James McPherson's Media & Politics Blog

Observations of a patriotic progressive historian, media critic & former journalist


  • By the author of The Conservative Resurgence and the Press: The Media’s Role in the Rise of the Right and of Journalism at the End of the American Century, 1965-Present. A former journalist with a Ph.D. in journalism, history and political science, McPherson is a past president of the American Journalism Historians Association and a board member for the Northwest Alliance for Responsible Media.

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Posts Tagged ‘electoral map’

On-the-mark election predictions, and why Obama won

Posted by James McPherson on November 5, 2008

Back in August, when the national polls had the presidential race as close as it got (Zogby gave John McCain the lead), I predicted that in spite of minor irritations offered by GOP mudslinging and PUMAs (who now are noteworthy only because they’re among the few people in America who have ended up on the wrong side in three consecutive presidential elections), Barack Obama would win by a substantial margin: “by the widest margin seen since at least Bill Clinton’s 379-159 victory over Bob Dole in 1996, and maybe since Ronald Reagan slaughtered Walter ‘I-won-my-home-state-of-Minnesota-and-the District-of Columbia’ Mondale 525-13 in 1984.”

With 26 electoral votes (Indiana and North Carolina) still undecided at this point, Obama now has 349 wrapped up, and as CNN notes, has “redrawn the electoral map.” The redrawing, by the way, is something I suggested would be important in my recent book (in which I also suggested that Obama might do well because of similarities to Barry Goldwater and Ronald Reagan): “The question also remains whether any Democrat from outside the South can win the White House. If so, the party’s next-best option might seem to be still in the Sunbelt region but farther west. A logical choice might be a governor from a state such as Arizona, New Mexico, Texas, California, or even Colorado.”

New Mexico and Colorado went Democratic in this election (as California long has), but I was somewhat surprised that a candidate from the Midwest–though one that managed to draw a heavy Hispanic vote–was the one who turned those states from red to blue. The Midwestern connection also helped Obama win the traditionally red state of Indiana.

More surprising to me was the popular vote margin, with Obama getting 52 percent of the tally at this point. Electoral votes are what count, of course, but a candidate who gets a majority  of the popular vote (something Bill Clinton didn’t do with either of his victories, nor did George W. Bush in 2000) can argue that he has more of a mandate for change. Combined with a heavily Democratic Congress and a nationwide eagerness for change, Obama might actually be able to accomplish some goals.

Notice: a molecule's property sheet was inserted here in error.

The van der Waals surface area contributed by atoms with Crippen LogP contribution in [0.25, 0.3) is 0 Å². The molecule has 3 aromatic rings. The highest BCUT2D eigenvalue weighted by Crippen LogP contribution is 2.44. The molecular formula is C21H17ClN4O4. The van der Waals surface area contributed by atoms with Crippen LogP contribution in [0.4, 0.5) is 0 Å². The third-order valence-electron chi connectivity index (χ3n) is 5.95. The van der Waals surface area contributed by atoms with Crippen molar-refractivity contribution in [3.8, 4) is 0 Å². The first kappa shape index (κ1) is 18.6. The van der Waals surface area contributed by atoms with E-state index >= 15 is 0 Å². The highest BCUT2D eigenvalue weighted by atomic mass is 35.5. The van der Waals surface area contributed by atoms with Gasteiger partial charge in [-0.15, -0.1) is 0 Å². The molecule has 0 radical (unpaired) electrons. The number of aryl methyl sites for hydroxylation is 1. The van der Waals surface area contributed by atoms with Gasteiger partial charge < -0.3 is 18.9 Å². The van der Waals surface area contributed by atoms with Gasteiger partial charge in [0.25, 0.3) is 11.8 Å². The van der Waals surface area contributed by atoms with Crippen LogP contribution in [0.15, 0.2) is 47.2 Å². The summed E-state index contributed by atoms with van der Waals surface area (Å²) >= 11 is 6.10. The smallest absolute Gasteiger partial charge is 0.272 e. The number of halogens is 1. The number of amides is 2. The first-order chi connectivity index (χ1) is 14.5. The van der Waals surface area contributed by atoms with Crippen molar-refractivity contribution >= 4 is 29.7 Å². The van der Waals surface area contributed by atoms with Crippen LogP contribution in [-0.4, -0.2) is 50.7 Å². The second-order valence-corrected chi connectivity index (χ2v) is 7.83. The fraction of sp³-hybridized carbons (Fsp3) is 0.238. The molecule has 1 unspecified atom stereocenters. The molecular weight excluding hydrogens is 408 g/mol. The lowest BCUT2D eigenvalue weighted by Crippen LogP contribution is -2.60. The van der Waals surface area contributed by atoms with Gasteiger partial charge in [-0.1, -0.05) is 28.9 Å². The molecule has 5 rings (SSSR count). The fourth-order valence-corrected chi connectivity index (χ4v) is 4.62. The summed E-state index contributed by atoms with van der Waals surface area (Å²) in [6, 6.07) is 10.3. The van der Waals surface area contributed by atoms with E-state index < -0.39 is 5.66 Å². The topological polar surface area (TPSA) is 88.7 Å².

Perhaps. But I also recognize that Obama is a pragmatic politician, and that perhaps the Democrats have learned from the Republican excesses of 2000-2006. As a result, my fear is that Obama and Congressional Dems will govern so cautiously for the next two years that they keep a majority in 2010–and so cautiously that, because not enough progress will have been achieved, they lose that majority and perhaps the presidency in 2012.

As for the election, some people blame McCain’s margin of defeat on the failing economy, and there’s some truth to that. But Americans realized they had serious economic problems even before the “collapse” of a few weeks ago, and if the economy hadn’t taken center stage, I’m convinced that the fact that the Iraqis want us out of Iraq would have numbed the Iraq War surge argument that McCain kept trying to push.

Some blame the McCain campaign for being too negative, or not negative enough, but he was in a tough spot. Trailing candidates most need to bring down their opponents through negative ads, and Republicans have used those ads to help depress turnout in the past. But in times of trouble the voters like optimists–like Obama, and like Reagan and Clinton before him.

Some blame Sarah Palin, who was badly misused by her GOP handlers and who proved to be at least as big a hindrance as a help. But the fact is that she gave McCain a serious boost when he needed it most (why I and some others recommended her selection before most people had ever heard of her). She probably kept the race from getting away from McCain earlier than it did.

I suspect that we haven’t heard the last of Palin, though I’m not as optimistic as some about her future chances. For one thing, this election seemed to prove that negative campaigning–one of the major jobs of a vice presidential candidate–by a woman is viewed as less acceptable than the same language coming from a man. It’s an old story for strong women: Men are viewed as forceful, while women who do the same thing are viewed as bitchy. Ironically, a woman might have better luck at the top of the ticket than as the VP nominee.

In fact, however, the biggest reasons for the Obama landslide were the incredible 50-state campaign strategy put together by Obama and the oft-maligned Howard Dean, the campaign’s use of the Internet for organizing events and fundraising, and the fact that real problems–problems created and compounded largely by the Bush administration and its Congressional lackeys–made this a year in which Republicans were almost guaranteed to lose.

McCain might have been the only Republican with a chance to win this year, and conditions would have had to be nearly perfect for him to do so. On the plus side, McCain got his Bob Dole moment in the sun (let’s hope he spares us from commercials for erectile dysfunction and Pepsi). It is sad that McCain sunk so low in his negative campaigning, but he gave a gracious and moving concession speech. The national political scene being what it is, he will find his way back into the good graces of the Senate and the national media (unlike “Joe the Turncoat” Lieberman, perhaps–a two-time loser of an “ally” that I predict no presidential candidate from either party will want in the future).